Cracking Up The Event Loop


So in the past I have struggled a lot to try to explain simply that it is not easy to build that event loop

see a bit of history

Event loop, let’s crack this egg wide open.

Code Execution

Basically you write ActionScript 3 source code, you compile it to byte code and then it is interpreted by the runtime.

That runtime “code engine” is the ActionScript Virtual Machine 2 (aka AVM2, or AVM+ or Avmplus),
here a few list of such runtimes:

  • the Flash Player
  • Adobe AIR
  • Redtamarin shell (eg. redshell)

ActionScript 3 is a single threaded language, that means when the AVM2 interpret the code,
it can not execute other code in parallel.

Let’s say you define an AS3 function, when you execute that function it continues executing until it exit.
In other words you can not interrupt the execution flow of that function with other AS3 code.

This is what we call synchronous or blocking, when AVM2 run your code, it executes one operation at a time, one after the other, meaning that as long as one operation is executing, it cannot be interrupted by other AS3 code.

The execution flow is uninterruptible, or synchronous or blocking.

Here a basic example

function aBigLoop():void
    for( var i:uint = 0; i < 100000; i++ )
        _doSomethingSynchronously(); // cannot be interrupted

Simple Event Loop

If you have worked with Flash or AIR you are probably familiar with the concept of frames.

You define code on frame1 that will execute before code on frame2 that will execute before code on frame3, etc.

If you tell the player to go back to frame1, then the code of this frame is executed again, and then frame2, and frame3, etc.

And if for some reason you wanted to use only 1 frame and at the end of the code execution you would tell the player to go back to frame1 you would expect the code to repeat over and over etc.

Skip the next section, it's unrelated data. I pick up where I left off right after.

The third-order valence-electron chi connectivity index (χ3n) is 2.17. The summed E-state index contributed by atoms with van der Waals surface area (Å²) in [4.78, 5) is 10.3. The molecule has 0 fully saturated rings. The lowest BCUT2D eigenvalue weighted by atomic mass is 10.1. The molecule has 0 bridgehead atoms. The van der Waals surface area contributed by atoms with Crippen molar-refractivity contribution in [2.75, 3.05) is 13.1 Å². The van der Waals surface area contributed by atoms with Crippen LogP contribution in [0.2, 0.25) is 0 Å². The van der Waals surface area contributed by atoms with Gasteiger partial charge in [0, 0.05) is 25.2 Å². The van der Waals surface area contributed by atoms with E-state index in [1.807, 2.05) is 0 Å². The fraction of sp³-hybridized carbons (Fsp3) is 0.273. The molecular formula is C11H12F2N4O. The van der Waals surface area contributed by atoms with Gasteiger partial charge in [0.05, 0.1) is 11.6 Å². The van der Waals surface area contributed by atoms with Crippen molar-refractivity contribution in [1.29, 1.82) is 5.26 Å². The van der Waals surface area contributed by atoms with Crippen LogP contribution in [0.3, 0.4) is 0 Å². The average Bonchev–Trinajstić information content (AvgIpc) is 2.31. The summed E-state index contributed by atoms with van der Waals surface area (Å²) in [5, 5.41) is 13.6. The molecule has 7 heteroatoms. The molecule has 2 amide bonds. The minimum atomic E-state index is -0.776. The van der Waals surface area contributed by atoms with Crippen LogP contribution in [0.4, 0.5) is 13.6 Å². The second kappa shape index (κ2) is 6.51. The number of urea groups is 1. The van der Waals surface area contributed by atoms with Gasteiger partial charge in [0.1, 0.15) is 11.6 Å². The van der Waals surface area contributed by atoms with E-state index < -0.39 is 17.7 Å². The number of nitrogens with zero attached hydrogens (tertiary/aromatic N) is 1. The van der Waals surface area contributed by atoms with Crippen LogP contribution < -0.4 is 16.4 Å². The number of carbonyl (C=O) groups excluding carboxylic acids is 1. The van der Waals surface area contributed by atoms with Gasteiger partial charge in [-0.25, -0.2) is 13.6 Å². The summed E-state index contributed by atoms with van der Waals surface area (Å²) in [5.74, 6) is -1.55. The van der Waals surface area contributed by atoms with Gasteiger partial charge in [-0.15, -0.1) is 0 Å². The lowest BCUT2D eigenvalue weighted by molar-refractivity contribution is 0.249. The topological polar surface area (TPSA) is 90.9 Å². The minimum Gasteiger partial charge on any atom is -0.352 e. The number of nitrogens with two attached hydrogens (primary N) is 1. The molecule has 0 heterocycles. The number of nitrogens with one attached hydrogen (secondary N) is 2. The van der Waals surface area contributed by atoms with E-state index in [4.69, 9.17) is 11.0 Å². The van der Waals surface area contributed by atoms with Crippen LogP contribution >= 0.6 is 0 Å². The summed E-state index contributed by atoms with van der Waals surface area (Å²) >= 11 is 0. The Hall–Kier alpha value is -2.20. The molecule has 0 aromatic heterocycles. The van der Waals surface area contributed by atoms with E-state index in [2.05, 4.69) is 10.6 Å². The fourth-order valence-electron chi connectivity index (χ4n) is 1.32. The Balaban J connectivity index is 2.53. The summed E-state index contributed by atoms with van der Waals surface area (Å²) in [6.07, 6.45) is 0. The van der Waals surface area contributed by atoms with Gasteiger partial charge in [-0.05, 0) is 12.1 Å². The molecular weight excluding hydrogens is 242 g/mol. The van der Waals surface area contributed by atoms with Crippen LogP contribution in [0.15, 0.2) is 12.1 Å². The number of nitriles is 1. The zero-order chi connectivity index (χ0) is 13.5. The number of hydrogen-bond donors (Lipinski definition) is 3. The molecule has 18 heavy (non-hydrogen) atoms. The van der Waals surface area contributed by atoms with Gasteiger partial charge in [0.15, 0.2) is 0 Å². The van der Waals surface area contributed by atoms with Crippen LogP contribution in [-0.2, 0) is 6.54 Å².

That’s what we call the execution model, it is sequenced, it just means if follow a particular order of execution.

And if you read the excellent post Updated ‘Elastic Racetrack’ for Flash 9 and AVM2,
you can find about what happen in details.

This is only 1 frame running on 1 thread,
all the different colored sections are uninterruptible code (synchronous/blocking).

The blue parts are the code you defined in AS3, the other parts (green and red) are native code defined in the runtime.

So let’s imagine for 10 seconds you wanted to create your own event loop without reusing the native event loop.

To make things simpler we would remove anything that render or invalidate, eg. we would keep only the blue parts.

Oh look here: we have a darker blue part that deal with events, and the light blue part that deal with executing code, so to emulate an event system we would just need to put everything in frame1, and at the end of this frame tell it to go back to frame1, and a pseudo code like that would work:

// ---- ---- ---- ----
// our super oversimplified event system

if( events == null )
    var events:Array = [];

function loop():void
    while( events.length > 0 )
        var event = events.shift();
        dispatch( event );

function addEvent( message:String )
    events.push( message );

function dispatch( message:String )
    trace( message );

// execute the event loop

// ---- ---- ---- ----
// start user code here

if( n == null )
    var n:uint = 0;

addEvent( "this is frame " + n );


// end user code
// ---- ---- ---- ----
gotoAndPlay( "frame1" );

It would totally rely on the frame system, pass very simple string messages, etc.
but yeah it would work without using the native event system of either Flash or AIR.

you would decompose it like that

  • execute all the events
  • execute all the code from frame1
  • then go back to play frame1
  • rinse and repeat

Yes we are cheating because we are using the native frame system but it is worth it to illustrate the logic with “frames”.

Simple Event Loop When You Don’t Have Frames

When you only have AVM2 like in Redtamarin you also do not have either a native event system nor a frame system, but you can emulate it :slight_smile:.

In the native part that execute the code, we just added a small native function that execute “a loop function” at the end.


  • the program starts
  • code is executed
  • then the program terminates


  • execute part
    • the program starts
    • code is executed
    • then the program terminates
  • handlers part
    • execute the “loop handler”

OK… it is a bit more complicated than that, in the details it is like this:

  • all the code execute in sequence
    • the program starts
    • code is executed
  • handlers part
    • then we execute the “loop handler”
      • prevent to reach the “exit handler”
    • finally we execute the “exit handler”
      • then the program actually terminates

As long as the loop run it prevents the program to terminate or exit,
but if we were to call an exit() function it would force to break the loop and terminate the program.

Also, if we stop the loop then we fall to the “exit handler” and so exit the program.

Our pseudo code for the “loop handler” look like that

while( flag )
    sleep( interval );